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6 of 6 people found the following review helpful
on August 25, 2010
Heads in the Sand can be divided into two parts. The interesting part serve as the bookends to the book. It first offers an overview of the liberal foreign policy tradition (though strangely excludes the Kennedy/Johnson years). The interesting part picks up at the conclusion with Yglesias' discussion of what a sensible foreign policy might be and why being new and interesting is not the end all, be all of policy. If you read this book, I would strongly recommend you read these two sections of the interesting part carefully and ignore the middle of the book.

The middle, the uninteresting part, is largely a recap of the foreign policy debates from 2001 to 2007 and the politics surrounding them. If you followed the news even superficially during that time, it will all seem familiar. Though Yglesias, as an avowed Deaniac, also makes a passionate defense of Howard Dean. Like many progressive Dems in my age cohort (I was in my early 20s in 2004), I was fascinated by the Dean campaign and appreciated his opposition to the Iraq war. But I strongly differ with Yglesias' conclusions that no one really liked John Kerry or that he did not offer a competing foreign policy vision, just Bush-lite. I liked John Kerry. I believed in John Kerry. I didn't "Date Dean, but Married Kerry." I chose Kerry over Dean because I thought Kerry had a well thought out and broad world view. I felt in the end Dean was riding the anti-war express to nowhere. Yglesias also gives short treatment to Kerry's prescription for a "war on terror" that was not just militarily based but included law enforcement, diplomacy, and intelligence. It was the correct view but was largely panned at the time. Kerry stood up for what Yglesias should have wanted, but instead of acknowledging it Yglesias mostly nitpicks Kerry's views. To be fair, Yglesias also acknowledges some failings of Dean's candidacy and I think he is correct that on Iraq in particular Kerry and many other Dems never hit their stride, but I could not help feeling that a vast part of the book was a Dean defense and not a serious discussion of foreign policy.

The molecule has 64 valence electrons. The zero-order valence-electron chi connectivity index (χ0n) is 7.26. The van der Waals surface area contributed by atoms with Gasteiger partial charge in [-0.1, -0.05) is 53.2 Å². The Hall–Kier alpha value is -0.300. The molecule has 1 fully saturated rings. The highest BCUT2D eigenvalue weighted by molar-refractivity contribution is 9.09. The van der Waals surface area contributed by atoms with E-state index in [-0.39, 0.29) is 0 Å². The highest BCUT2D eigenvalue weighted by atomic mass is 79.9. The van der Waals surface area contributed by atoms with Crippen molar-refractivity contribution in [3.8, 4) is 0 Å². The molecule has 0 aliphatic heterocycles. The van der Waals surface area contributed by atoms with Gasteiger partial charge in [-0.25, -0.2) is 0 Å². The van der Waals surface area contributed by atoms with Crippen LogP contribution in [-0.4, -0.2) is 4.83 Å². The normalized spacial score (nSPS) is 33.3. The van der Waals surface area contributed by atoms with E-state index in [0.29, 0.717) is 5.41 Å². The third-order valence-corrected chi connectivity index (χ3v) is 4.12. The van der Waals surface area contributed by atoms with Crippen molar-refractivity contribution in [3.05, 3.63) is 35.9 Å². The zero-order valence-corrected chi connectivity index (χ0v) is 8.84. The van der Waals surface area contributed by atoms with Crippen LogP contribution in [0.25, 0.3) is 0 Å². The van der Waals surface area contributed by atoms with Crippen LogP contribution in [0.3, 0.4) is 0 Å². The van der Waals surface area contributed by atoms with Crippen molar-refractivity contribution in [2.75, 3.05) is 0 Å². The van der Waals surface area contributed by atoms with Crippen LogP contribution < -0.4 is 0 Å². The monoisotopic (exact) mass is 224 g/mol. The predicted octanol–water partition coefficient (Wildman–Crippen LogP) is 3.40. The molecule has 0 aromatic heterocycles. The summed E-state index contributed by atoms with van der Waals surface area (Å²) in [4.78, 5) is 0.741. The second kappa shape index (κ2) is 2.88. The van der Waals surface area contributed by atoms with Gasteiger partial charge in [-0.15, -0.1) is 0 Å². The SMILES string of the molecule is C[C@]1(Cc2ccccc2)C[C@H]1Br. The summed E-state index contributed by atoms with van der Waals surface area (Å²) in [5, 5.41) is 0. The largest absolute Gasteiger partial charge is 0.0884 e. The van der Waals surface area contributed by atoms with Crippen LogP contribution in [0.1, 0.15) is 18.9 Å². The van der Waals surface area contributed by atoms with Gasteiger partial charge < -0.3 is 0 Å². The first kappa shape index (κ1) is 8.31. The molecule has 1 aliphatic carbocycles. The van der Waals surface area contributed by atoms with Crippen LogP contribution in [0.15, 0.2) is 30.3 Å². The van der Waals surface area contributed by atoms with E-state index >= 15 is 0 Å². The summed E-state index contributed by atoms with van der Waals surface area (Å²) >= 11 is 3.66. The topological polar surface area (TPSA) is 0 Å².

Ultimately, the book is interesting because it offers up ideas for a liberal foreign policy that is no isolationist or Bush-lite. It is both ambitious and pragmatic. If you read it, enjoy the interesting part and try not to get as caught up in the uninteresting part as I did.
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